Attention: Please take a moment to consider our terms and conditions before posting.

RIP Jack Ely..

Never heard of him.......or his band the Kingsmen. But on hearing his one hit I realised this tune has been seared into my brain many years ago without me realising!

Comments

  • Louie Louie a classic, RIP
  • Another one gone, RIP
  • brogib said:

    Louie Louie a classic, RIP

    This .. and so is the 'B' side, Long Green .. Louie Louie was one of the first 45s I ever bought, Surfin USA was the first (I think I remember) .. RIP Jack, a unique and raw voice in a unique, raw band
  • Classic song.. allegedly the most covered song ever.. love the Motorhead version
  • Great track. RIP...Can see Sting dancing just listening to that.
  • Great band, sad loss

  • RIP. Great soundtrack to the 60's
  • edited April 2015
    Fascinating reading about the FBI's investigation into this track. If you go to page 14 of the FBI file on the investigation, in the link below, you can read what the FBI , after many hours of listening to the track at different speeds, thought the lyrics were. Trouble is I can't listen to the track now without hearing those lyrics.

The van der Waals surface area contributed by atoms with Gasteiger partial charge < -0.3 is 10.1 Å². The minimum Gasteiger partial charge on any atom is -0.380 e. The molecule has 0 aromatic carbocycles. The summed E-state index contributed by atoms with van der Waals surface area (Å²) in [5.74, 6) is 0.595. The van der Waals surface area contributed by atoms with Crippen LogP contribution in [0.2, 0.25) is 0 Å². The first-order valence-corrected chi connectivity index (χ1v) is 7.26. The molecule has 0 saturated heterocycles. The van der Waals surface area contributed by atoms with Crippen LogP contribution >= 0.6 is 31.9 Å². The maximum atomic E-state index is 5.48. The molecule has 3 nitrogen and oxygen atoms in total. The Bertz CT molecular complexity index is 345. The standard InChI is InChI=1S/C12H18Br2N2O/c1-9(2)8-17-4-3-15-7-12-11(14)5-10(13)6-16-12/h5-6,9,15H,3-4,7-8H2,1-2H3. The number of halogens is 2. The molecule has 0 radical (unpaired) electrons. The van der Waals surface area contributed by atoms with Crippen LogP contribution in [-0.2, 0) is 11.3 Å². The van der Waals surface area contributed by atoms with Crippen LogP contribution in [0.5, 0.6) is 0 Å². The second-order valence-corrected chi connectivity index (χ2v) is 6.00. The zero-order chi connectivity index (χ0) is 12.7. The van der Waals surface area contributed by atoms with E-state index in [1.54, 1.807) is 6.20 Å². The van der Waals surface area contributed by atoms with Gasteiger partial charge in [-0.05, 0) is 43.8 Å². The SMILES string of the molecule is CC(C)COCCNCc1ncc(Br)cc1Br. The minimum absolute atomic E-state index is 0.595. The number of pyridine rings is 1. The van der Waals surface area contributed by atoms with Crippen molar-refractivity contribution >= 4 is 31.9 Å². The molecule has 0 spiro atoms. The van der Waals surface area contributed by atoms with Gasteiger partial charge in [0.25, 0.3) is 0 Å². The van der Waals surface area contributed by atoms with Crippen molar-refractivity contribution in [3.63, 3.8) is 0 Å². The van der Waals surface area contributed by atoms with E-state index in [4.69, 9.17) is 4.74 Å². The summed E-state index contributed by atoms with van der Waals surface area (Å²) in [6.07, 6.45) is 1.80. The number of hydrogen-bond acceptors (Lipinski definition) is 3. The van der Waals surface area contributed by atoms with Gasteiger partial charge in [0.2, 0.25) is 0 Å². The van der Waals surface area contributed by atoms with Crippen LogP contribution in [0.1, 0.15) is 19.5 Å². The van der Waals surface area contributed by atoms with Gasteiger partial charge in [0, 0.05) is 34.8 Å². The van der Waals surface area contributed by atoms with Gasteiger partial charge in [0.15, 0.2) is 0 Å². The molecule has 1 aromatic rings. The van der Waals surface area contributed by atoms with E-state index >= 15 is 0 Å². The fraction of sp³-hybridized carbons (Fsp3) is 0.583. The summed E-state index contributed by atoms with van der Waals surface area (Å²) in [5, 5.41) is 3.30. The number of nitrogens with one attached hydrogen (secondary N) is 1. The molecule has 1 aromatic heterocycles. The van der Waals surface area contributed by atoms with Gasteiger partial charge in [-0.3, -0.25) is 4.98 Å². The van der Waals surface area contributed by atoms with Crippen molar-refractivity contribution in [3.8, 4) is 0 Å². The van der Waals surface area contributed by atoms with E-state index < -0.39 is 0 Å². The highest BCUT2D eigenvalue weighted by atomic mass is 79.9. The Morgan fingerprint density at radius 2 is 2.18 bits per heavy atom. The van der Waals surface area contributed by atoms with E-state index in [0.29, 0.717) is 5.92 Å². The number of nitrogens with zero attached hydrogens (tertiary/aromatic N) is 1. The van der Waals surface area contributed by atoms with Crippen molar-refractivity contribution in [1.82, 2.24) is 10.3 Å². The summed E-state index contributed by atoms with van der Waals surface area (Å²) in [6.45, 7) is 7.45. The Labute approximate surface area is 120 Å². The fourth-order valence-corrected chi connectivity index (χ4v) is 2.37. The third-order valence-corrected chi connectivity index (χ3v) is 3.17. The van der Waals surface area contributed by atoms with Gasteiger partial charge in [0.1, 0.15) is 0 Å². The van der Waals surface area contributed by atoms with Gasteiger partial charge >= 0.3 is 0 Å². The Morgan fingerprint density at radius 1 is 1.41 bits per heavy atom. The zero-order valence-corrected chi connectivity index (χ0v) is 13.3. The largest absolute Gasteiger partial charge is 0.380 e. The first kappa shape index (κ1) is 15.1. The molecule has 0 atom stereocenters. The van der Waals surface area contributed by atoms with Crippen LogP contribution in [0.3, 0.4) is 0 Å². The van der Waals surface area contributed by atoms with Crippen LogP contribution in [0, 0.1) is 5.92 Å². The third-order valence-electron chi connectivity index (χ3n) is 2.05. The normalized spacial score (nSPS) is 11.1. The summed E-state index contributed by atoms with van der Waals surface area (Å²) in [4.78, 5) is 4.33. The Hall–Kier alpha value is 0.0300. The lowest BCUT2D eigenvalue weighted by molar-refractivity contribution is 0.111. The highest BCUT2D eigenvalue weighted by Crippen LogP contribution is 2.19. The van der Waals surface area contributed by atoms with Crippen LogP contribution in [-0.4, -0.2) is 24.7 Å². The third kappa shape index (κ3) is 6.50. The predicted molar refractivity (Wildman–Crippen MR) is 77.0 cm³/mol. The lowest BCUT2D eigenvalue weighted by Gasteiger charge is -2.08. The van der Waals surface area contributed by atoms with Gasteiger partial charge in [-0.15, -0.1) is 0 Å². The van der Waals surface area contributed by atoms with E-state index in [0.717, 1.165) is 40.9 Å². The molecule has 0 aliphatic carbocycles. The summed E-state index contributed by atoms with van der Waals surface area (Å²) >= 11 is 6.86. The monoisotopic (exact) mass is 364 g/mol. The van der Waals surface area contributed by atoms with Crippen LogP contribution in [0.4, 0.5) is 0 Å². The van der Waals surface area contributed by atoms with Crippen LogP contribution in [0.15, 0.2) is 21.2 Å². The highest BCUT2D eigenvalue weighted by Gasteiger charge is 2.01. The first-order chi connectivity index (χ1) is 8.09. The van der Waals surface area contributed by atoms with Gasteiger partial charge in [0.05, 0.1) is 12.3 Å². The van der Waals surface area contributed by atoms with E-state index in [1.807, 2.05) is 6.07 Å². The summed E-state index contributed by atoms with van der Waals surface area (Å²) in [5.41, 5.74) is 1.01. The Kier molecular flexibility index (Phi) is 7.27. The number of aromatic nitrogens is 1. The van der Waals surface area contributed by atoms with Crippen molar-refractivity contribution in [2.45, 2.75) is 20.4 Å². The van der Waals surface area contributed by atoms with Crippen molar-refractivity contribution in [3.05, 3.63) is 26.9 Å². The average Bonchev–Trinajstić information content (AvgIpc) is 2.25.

thedailybeast.com/articles/2015/04/29/how-louie-louie-launched-a-boner-related-fbi-investigation.html#
  • Great band, sad loss

    Really?
  • Sponsored links:


  • Originally written and recorded by Richard Berry and his group The Pharaohs, in 1957, on Flip Records. Richard was heavily influenced at this time by the music coming out of Jamaica.

    It started out as a B-side but the local DJ's in San Francisco started playing it and it became a regional hit in the Bay area.

    The Kingsmen recorded the song in 1963 and was a "sleeper" for many months before it finally took off.

    By the 1980's, like so many Black American musicians of the 1950's, Richard was living on benefits having been well and truly shafted by the music industry.

    However, about this time a company in California wanted to use the Kingsmens version for a TV ad and hired a lawyer to track down the writer and get his written permission to use the song. Having found Richard the lawyer listened to his story and thought he had a good case to sue for unpaid royalties.

    The publishing company settled out of court and Richard Berry became a millionaire overnight!

    Dig the original on You Tube. IMHO by far the superior vesion. The song was finally released in the UK on Ember Records on an EP, which, if you are lucky enough to find a copy is worth about £250.
Sign In or Register to comment.

Roland Out!